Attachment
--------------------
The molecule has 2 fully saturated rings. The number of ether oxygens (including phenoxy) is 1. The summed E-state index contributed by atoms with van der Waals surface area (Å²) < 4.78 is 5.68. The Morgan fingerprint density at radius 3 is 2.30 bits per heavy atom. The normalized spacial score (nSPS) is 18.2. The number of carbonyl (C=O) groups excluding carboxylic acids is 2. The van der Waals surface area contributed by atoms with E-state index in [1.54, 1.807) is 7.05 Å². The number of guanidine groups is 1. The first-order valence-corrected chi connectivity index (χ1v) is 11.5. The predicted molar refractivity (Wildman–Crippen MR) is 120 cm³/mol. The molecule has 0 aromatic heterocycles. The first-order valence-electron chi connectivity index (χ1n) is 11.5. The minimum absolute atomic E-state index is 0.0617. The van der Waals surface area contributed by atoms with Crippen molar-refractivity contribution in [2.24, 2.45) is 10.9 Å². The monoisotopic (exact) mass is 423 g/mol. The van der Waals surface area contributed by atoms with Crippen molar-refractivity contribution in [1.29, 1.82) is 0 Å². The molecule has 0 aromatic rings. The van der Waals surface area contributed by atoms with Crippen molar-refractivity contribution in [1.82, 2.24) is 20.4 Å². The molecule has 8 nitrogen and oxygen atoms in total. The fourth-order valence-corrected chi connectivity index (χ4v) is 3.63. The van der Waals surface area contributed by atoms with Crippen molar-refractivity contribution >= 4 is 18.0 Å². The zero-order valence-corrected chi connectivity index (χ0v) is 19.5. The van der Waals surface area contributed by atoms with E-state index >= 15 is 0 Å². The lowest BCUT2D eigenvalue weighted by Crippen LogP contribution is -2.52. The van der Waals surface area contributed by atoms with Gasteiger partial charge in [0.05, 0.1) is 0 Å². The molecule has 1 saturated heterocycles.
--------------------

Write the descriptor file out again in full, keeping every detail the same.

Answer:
The molecule has 2 fully saturated rings. The number of ether oxygens (including phenoxy) is 1. The summed E-state index contributed by atoms with van der Waals surface area (Å²) < 4.78 is 5.68. The Morgan fingerprint density at radius 3 is 2.30 bits per heavy atom. The normalized spacial score (nSPS) is 18.2. The number of carbonyl (C=O) groups excluding carboxylic acids is 2. The van der Waals surface area contributed by atoms with E-state index in [1.54, 1.807) is 7.05 Å². The number of guanidine groups is 1. The first-order valence-corrected chi connectivity index (χ1v) is 11.5. The predicted molar refractivity (Wildman–Crippen MR) is 120 cm³/mol. The molecule has 0 aromatic heterocycles. The first-order valence-electron chi connectivity index (χ1n) is 11.5. The minimum absolute atomic E-state index is 0.0617. The van der Waals surface area contributed by atoms with Crippen molar-refractivity contribution in [2.24, 2.45) is 10.9 Å². The monoisotopic (exact) mass is 423 g/mol. The van der Waals surface area contributed by atoms with Crippen molar-refractivity contribution in [1.29, 1.82) is 0 Å². The molecule has 0 aromatic rings. The van der Waals surface area contributed by atoms with Crippen molar-refractivity contribution in [1.82, 2.24) is 20.4 Å². The molecule has 8 nitrogen and oxygen atoms in total. The fourth-order valence-corrected chi connectivity index (χ4v) is 3.63. The van der Waals surface area contributed by atoms with Crippen molar-refractivity contribution >= 4 is 18.0 Å². The zero-order valence-corrected chi connectivity index (χ0v) is 19.5. The van der Waals surface area contributed by atoms with E-state index >= 15 is 0 Å². The lowest BCUT2D eigenvalue weighted by Crippen LogP contribution is -2.52. The van der Waals surface area contributed by atoms with Gasteiger partial charge in [0.05, 0.1) is 0 Å². The molecule has 1 saturated heterocycles.